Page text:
Two stories reported as news today aren’t particularly new. President Bush was simply repeating the talking points.
Michael Abramowitz in the Washington Post – Bush: Revealing Reactor Was Meant to Pressure N. Korea
Steven Lee Myers in the New York Times - Bush Says Syria Nuclear Disclosure Intended to Prod North Korea and Iran
President Bush said yesterday that his administration's disclosure of secret information last week about suspected North Korean assistance for a Syrian nuclear reactor was designed to pressure Pyongyang to come clean on its nuclear activities.Myers:
At a Rose Garden news conference, Bush also said he wanted to send a message to Iran to cooperate with international efforts to limit proliferation, and to Syria to help stabilize Iraq and Lebanon….
Bush said the disclosures last week should make it "abundantly clear" to North Korea that "we may know more about you than you think, and therefore it's essential that you have a complete disclosure on not only your plutonium activities, but proliferation, as well as enrichment activities."
President Bush said Tuesday that last week’s disclosure of what senior American officials called evidence of a nearly completed nuclear reactor in Syria was intended to warn North Korea and Iran about the dangers of spreading nuclear weapons….All he’s doing is repeating the talking points from the press briefing the other day.
Making the first remarks in public about the Israeli attack by any American official, Mr. Bush said that his administration maintained a cloak of secrecy to avoid the risk of further military conflict in the region, including possible Syrian retaliation against Israel. He said that risk of conflict “was reduced” now….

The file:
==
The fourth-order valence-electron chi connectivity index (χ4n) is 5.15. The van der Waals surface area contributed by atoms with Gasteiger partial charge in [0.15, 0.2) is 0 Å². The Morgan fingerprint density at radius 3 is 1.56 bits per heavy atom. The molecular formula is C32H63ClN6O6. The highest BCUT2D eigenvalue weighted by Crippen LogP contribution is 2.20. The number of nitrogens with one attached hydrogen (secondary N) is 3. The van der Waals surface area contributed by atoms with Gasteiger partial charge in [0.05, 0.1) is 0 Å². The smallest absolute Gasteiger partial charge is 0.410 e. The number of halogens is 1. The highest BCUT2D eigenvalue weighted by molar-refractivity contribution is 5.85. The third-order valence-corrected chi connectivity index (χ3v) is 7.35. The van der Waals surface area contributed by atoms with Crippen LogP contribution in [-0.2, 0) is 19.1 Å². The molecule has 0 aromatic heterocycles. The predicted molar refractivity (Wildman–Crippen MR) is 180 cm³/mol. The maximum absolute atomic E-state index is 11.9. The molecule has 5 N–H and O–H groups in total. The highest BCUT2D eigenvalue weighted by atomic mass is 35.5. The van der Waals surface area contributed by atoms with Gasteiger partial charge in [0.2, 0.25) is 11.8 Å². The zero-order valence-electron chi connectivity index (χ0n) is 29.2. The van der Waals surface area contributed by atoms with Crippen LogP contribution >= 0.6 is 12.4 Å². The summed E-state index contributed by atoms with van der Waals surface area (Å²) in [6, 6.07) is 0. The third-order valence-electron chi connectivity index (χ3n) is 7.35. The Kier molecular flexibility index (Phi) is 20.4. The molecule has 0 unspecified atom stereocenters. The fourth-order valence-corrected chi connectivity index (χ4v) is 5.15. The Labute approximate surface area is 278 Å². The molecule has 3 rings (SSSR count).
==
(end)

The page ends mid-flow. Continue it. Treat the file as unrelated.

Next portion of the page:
“We also wanted to advance certain policy objectives through the disclosures, and one would be to the North Koreans to make it abundantly clear that we, we may know more about you than you think,” Mr. Bush said at a White House news conference….
Mr. Bush said that the disclosure of a covert Syrian reactor, which Syria has denied, should persuade other countries to support United Nations Security Council resolutions intended to keep Iran and other countries from developing nuclear arms.
“We have an interest in sending a message to Iran and the world for that matter about just how destabilizing a nuclear proliferation would be in the Middle East,” he said.
We were concerned that if knowledge of the existence and then destruction of the reactor became public and was confirmed by sources that the information would spread quickly and Syria would feel great pressure to retaliate…Not much difference, even in the wording.
We are at the point in the Six-Party talks where we believe going public will strengthen our negotiators as they try to get an accurate accounting of North Korea’s nuclear programs. We believe and hope that it will encourage North Korea to acknowledge its proliferation activity, but also to provide a more complete and accurate disclosure of their plutonium activities and their enrichment activities as well.
With respect to Iran, the Syrian episode reminds us of the ability of states to obtain nuclear capability covertly and how destabilizing the proliferation of nuclear weapons in the Middle East would be. And obviously everyone is concerned about that with respect to Iran, and we hope that disclosure will underscore that the international community needs to rededicate itself to ending Iran’s nuclear enrichment activities, and needs to take further steps to ensure that Iran does not obtain nuclear weapons. And countries can start by the full implementation of the U.N. Security Council resolutions already dealing with Iranian nuclear activities, which are not being implemented as aggressively and fully as they should.
…Disclosure of Syria’s nuclear activities, we hope, will help us in convincing other nations to join us in pressuring Syria to change its policies.
I’ll send a link to this post to the two reporters. Seems to me that they might have mentioned somewhere in their accounts that Bush's words were pretty much identical to those in the press briefing.
Update (5/1/08): Michael Abramowitz provides a response of sorts. The second question (Santa Fe, NM) is mine. He seems to be tolerant of the blogosphere, or at least not ready to condemn us out of hand. Also check out his response to the next-to-last question. But he's not asking the hard questions of President Bush and others.